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  1. tonten
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    tonten Senior Member

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    Using Phrases from Other Books/Movies. Plagerism?

    Discussion in 'General Writing' started by tonten, Oct 14, 2009.

    When I say phrases, I mean popular cliches or famous lines like (or not even so very famous lines)

    Examples:

    "There is no Spoon" - the matrix.
    "Get thee to a nunnery!" - shakespeare
    "Hastalavista, Baby!" - Arnold Schwarzenegger

    What if you use it, but change it around?

    Trick'O'Treating is like that present from Aunt Fey. You'll always know what you'll get.
    (I know, sounds lame but only thing I could think of right now)

    Or what if you use it as paraody?

    Is this consider plagerism? Or is it something like lyrics where you would have to ask permission from the artist first before you can use it?
     
  2. arron89
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    arron89 Banned

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    You can quote Shakespeare all you like, its in the public domain. The other two I'm pretty sure can be considered to have entered popular culture in away that means you can use them, but people will always read them in their original contexts so you need to be aware of that.
     
  3. SayWhatNow?
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    SayWhatNow? Senior Member

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    That is fair reference. To make a weak example:

    John told Sue to get a Coca-Cola.

    Unless you go into great detail about the inner workings and production of Coca-Cola and claim it's yours, you are safe as far as plagerism goes.
     
  4. Cogito
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    Cogito Former Mod, Retired Supporter Contributor

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    Coca-Cola is a trademark. Plagiarism doesn't apply. Trademark infringement can take place a number of ways, but that isn't really relevant to this discussion.

    Some short phrases from copyrighted works are so frequently repeated that they have become part of common speech, so copyright on those phrases is essentially unenforceable. Whether the unattributed use of those phrases is technically plagiarism is debatable, but it's a moot point.
     
  5. mammamaia
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    mammamaia nit-picker-in-chief Contributor

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    as usual, cog got here while i was still sound asleep on the other side of the planet and said pretty much what i would, had i beaten him to the punch, instead of v/v...
     
  6. Rei
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    Rei Contributing Member Contributor

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    Then there are cases like "Who ya gonna call?" Everyone knows where that is from, but sometimes that is EXACTLY what the character would say, and there are only so many ways to ask that question.
     
  7. HorusEye
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    HorusEye Contributing Member Contributor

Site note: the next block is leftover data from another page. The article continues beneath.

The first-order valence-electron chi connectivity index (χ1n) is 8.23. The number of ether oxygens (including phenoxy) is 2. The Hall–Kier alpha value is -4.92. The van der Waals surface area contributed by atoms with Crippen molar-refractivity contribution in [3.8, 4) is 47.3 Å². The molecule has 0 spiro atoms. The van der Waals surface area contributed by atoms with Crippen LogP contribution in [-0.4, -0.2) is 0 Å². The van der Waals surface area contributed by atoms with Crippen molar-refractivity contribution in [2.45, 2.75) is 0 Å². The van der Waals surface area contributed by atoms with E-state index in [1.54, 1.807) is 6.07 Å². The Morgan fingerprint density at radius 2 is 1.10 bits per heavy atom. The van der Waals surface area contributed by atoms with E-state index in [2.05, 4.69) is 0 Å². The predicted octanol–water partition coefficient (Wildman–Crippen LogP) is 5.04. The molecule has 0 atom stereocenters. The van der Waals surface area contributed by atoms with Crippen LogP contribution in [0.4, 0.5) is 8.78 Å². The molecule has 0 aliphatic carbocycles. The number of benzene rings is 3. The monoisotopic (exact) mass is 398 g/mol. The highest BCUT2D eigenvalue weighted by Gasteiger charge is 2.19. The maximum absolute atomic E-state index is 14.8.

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    I would avoid that line in a serious moment of a story because people will feel a giggle brewing when they read it. Association is a really powerful tool in storytelling and misplaced associations will undermine it with equal force. I'd work around it...make the character say it some other way. "Who ya calling?" "Who will you call?" something... anything but the exact quote.
     
  8. Cogito
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    Cogito Former Mod, Retired Supporter Contributor

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    That's really off topic, though. The issue is whether you can include such a line without fear of legal complications, not whether it's a good choice in context.
     
  9. tonten
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    tonten Senior Member

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    That's why I mentioned, "What if you use it, but change it around?"

    The way I use it is usually for paraody.
     
  10. Rei
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    Rei Contributing Member Contributor

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    I've seen people make references like that on TV. In one show, a character said, during a very serious seen, "who ya gonna call?" then rolled his eyes and said, "No one's ever gonna be able to say that again, are they?"
     
  11. Operaghost
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    Operaghost Contributing Member

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    A lot of these phrases are actually pop culture references and i don't think anyone will seriously consider legal action, after all its not plagarism as such as you are using it out of contxt and simply making reference to a popular saying/catchphrase, which is something that happens in everyday life, (i qoute shakespeare and alic in wonderland all the time) it would be plagarism however if your story happened to feature within a computer generated world in which your mc is some kind of messiah who then utters "there is no spoon,"
     
  12. mammamaia
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    mammamaia nit-picker-in-chief Contributor

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    the works of both of those writers have been in the public domain for quite a while, so they're not relevant to this discussion... nor would it be 'plagiarism' to use a line from carroll's work...
     

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